Vadim Kukushkin. From Peasants to Labourers: Ukrainian and Belarusan Immigration from the Russian Empire to Canada. Montreal: McGill-Queen's University Press, 2007. xvi + 283 pp. Illustrations, tables, maps, notes, appendix, bibliography, index. $80.00 (cloth), ISBN 978-0-7735-3267-0.
Reviewed for H-Migration by Krystyna K. Cap, Department of History, The Johns Hopkins University
Published by [mailto]H-Migration@h-net.msu.edu[/mailto] (April, 2008)
Monographs treating the complexity of Eastern European migration in the nineteenth and twentieth centuries are scarce. While scholars have become increasingly interested over the past decade in questions related to population movements within national, regional and transatlantic systems, more studies are needed that aim to deconstruct cohorts, that analyze relationships between donor areas and the establishment of ethnic communities in recipient countries, and that examine changes to socioeconomic structures in both sending and receiving areas. Moreover, historical studies of migration employing interdisciplinary approaches from such fields as anthropology, political sociology, and demography, are critical in an effort to bridge the existing "disciplinary canyon"between history and the social sciences.
Vadim Kukushkin's fascinating study, From Peasants to Labourers, attempts this by informing the existing literature on Canadian immigration with a study that treats the area of Russia's western borderlands--from the Dnieper River basin, to the west coast of the United States and Canada--as the "easternmost Atlantic migration system" (p. 10). Kukushkin's monograph fills the lacuna inadvertently created by studies that often fail to differentiate sufficiently between East Slavic immigrants and tend "to 'essentialize' the boundaries of immigrant communities as they were 'imagined' and constructed by ethnic elites" (p. 7). As Kukushkin rightly notes, the teleological trajectory of many previous studies tracing the crystallization and national awakening of ethnic groups have often underappreciated the transference of "cultural subdivisions" between communities in recipient countries (p. 6). Furthermore, this reading has led to reluctance on the part of many scholars to probe the nuances of political, social, and economic behavior within diasporic groups--with the Ukrainian Diaspora being a particularly striking example.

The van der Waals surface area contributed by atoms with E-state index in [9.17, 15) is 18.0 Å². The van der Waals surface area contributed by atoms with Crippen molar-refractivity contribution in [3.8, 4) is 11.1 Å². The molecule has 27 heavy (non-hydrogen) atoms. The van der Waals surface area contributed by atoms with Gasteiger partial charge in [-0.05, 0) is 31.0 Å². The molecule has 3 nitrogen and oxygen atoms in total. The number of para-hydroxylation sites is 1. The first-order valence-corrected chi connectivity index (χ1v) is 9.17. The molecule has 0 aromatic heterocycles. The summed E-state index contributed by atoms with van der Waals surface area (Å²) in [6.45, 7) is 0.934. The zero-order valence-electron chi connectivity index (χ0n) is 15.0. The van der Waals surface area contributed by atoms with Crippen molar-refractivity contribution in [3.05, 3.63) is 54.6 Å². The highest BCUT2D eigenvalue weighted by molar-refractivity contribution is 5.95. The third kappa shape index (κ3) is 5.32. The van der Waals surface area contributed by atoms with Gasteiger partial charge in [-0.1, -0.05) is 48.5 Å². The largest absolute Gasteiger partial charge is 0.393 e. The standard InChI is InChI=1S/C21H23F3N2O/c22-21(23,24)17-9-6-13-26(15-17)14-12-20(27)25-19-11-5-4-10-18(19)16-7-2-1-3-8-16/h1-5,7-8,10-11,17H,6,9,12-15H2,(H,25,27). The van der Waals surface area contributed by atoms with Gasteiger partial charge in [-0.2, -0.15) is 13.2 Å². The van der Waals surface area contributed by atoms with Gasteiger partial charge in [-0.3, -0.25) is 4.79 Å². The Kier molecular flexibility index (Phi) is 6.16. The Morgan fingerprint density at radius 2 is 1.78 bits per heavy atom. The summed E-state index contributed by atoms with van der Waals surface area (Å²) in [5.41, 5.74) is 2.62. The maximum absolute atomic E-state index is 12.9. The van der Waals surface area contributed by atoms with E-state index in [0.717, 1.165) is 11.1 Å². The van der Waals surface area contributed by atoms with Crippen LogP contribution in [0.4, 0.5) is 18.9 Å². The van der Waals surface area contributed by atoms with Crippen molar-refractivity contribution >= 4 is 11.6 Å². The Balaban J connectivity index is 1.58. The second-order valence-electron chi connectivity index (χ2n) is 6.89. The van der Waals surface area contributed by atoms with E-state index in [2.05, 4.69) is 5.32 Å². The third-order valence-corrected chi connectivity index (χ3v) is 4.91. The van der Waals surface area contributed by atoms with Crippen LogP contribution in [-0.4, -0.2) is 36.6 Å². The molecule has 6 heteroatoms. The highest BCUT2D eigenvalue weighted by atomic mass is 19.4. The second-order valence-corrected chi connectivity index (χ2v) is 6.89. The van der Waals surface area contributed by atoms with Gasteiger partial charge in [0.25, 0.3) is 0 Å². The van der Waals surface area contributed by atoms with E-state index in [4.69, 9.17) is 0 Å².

From Peasants to Labourers, thus, challenges existing conceptions of emigration from tsarist Russia, demonstrating that most migrants were neither predominantly political nor religious refugees, but rather temporary, economic "sojourners" and transient laborers, who intended to return to Russia after earning money in Canada. Driven from the land due to a demographic explosion and facing poor soil conditions and unfavorable land inheritance practices in mid to late nineteenth-century Russia, many Ukrainians and Belarusans were pushed to explore economic possibilities outside of the empire and even outside of continental Europe.
Kukushkin's research also demonstrates that a significant portion of "Russian immigrants" to Canada in the 1900s were not ethnically Russian at all, but rather Russified Ukrainian or Belarusan peasants. Relying heavily on the biographical and geographical data of émigrés from the Russian Empire found in the Passport/Identity series of the Likacheff-Ragosine-Mathers (Li-Ra-Ma) Collection at Library and Archives Canada, Kukushkin supplements this research by compiling information on the villages and regions of origin. Taken together, Kukushkin determines that many migrants came from the western frontier of the tsarist empire, the least ethnically integrated region due to its late incorporation into the Russian state after the partitions of Poland in the late eighteenth century.
In the first chapter [...]